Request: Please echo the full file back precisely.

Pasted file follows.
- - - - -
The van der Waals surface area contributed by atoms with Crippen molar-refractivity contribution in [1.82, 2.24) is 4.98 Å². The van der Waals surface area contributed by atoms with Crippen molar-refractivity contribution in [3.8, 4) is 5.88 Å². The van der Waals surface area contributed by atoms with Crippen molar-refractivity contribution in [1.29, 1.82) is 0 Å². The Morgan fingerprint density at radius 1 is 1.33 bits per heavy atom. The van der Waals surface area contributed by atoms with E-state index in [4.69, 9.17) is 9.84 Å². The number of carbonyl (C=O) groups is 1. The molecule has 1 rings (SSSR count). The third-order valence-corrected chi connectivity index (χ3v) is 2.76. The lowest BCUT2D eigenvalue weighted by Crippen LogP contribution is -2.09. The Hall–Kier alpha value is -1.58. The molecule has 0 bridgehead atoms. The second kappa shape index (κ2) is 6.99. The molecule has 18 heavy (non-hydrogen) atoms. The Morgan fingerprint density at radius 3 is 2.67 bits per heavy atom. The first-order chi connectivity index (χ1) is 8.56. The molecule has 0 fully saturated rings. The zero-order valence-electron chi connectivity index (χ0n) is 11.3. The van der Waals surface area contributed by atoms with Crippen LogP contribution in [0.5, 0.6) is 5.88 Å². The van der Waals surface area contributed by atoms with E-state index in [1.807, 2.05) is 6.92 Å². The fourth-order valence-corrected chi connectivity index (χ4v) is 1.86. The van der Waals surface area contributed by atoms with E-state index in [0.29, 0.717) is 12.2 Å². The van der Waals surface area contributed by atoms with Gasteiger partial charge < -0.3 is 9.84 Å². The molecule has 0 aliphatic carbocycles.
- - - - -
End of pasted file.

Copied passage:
The van der Waals surface area contributed by atoms with Crippen molar-refractivity contribution in [1.82, 2.24) is 4.98 Å². The van der Waals surface area contributed by atoms with Crippen molar-refractivity contribution in [3.8, 4) is 5.88 Å². The van der Waals surface area contributed by atoms with Crippen molar-refractivity contribution in [1.29, 1.82) is 0 Å². The Morgan fingerprint density at radius 1 is 1.33 bits per heavy atom. The van der Waals surface area contributed by atoms with E-state index in [4.69, 9.17) is 9.84 Å². The number of carbonyl (C=O) groups is 1. The molecule has 1 rings (SSSR count). The third-order valence-corrected chi connectivity index (χ3v) is 2.76. The lowest BCUT2D eigenvalue weighted by Crippen LogP contribution is -2.09. The Hall–Kier alpha value is -1.58. The molecule has 0 bridgehead atoms. The second kappa shape index (κ2) is 6.99. The molecule has 18 heavy (non-hydrogen) atoms. The Morgan fingerprint density at radius 3 is 2.67 bits per heavy atom. The first-order chi connectivity index (χ1) is 8.56. The molecule has 0 fully saturated rings. The zero-order valence-electron chi connectivity index (χ0n) is 11.3. The van der Waals surface area contributed by atoms with Crippen LogP contribution in [0.5, 0.6) is 5.88 Å². The van der Waals surface area contributed by atoms with E-state index in [1.807, 2.05) is 6.92 Å². The fourth-order valence-corrected chi connectivity index (χ4v) is 1.86. The van der Waals surface area contributed by atoms with E-state index in [0.29, 0.717) is 12.2 Å². The van der Waals surface area contributed by atoms with Gasteiger partial charge < -0.3 is 9.84 Å². The molecule has 0 aliphatic carbocycles.